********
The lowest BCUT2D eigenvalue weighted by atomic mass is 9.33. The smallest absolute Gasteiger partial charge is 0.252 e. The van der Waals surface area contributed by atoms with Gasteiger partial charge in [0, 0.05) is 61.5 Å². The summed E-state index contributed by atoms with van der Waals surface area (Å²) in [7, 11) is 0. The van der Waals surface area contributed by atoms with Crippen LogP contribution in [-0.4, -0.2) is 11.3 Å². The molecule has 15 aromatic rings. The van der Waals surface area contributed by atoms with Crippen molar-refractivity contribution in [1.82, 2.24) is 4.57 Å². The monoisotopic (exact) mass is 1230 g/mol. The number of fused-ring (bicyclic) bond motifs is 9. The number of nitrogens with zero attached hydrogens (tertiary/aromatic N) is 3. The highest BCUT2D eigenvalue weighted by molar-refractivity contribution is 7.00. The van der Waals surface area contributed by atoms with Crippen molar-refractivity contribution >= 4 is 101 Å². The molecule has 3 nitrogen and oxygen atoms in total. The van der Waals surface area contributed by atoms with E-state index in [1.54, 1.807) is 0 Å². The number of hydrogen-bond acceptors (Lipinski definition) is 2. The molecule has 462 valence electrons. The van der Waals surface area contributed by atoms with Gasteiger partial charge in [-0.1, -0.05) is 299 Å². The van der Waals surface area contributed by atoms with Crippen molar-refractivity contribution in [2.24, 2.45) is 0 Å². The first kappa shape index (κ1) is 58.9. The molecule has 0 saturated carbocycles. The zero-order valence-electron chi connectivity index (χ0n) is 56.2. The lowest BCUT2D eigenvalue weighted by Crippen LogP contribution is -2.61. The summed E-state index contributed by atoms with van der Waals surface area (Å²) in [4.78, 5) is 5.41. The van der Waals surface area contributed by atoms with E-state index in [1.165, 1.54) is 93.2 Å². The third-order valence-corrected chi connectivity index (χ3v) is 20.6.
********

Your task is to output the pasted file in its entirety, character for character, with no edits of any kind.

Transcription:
The lowest BCUT2D eigenvalue weighted by atomic mass is 9.33. The smallest absolute Gasteiger partial charge is 0.252 e. The van der Waals surface area contributed by atoms with Gasteiger partial charge in [0, 0.05) is 61.5 Å². The summed E-state index contributed by atoms with van der Waals surface area (Å²) in [7, 11) is 0. The van der Waals surface area contributed by atoms with Crippen LogP contribution in [-0.4, -0.2) is 11.3 Å². The molecule has 15 aromatic rings. The van der Waals surface area contributed by atoms with Crippen molar-refractivity contribution in [1.82, 2.24) is 4.57 Å². The monoisotopic (exact) mass is 1230 g/mol. The number of fused-ring (bicyclic) bond motifs is 9. The number of nitrogens with zero attached hydrogens (tertiary/aromatic N) is 3. The highest BCUT2D eigenvalue weighted by molar-refractivity contribution is 7.00. The van der Waals surface area contributed by atoms with Crippen molar-refractivity contribution >= 4 is 101 Å². The molecule has 3 nitrogen and oxygen atoms in total. The van der Waals surface area contributed by atoms with E-state index in [1.54, 1.807) is 0 Å². The number of hydrogen-bond acceptors (Lipinski definition) is 2. The molecule has 462 valence electrons. The van der Waals surface area contributed by atoms with Gasteiger partial charge in [-0.1, -0.05) is 299 Å². The van der Waals surface area contributed by atoms with Crippen molar-refractivity contribution in [2.24, 2.45) is 0 Å². The first kappa shape index (κ1) is 58.9. The molecule has 0 saturated carbocycles. The zero-order valence-electron chi connectivity index (χ0n) is 56.2. The lowest BCUT2D eigenvalue weighted by Crippen LogP contribution is -2.61. The summed E-state index contributed by atoms with van der Waals surface area (Å²) in [4.78, 5) is 5.41. The van der Waals surface area contributed by atoms with E-state index in [1.165, 1.54) is 93.2 Å². The third-order valence-corrected chi connectivity index (χ3v) is 20.6.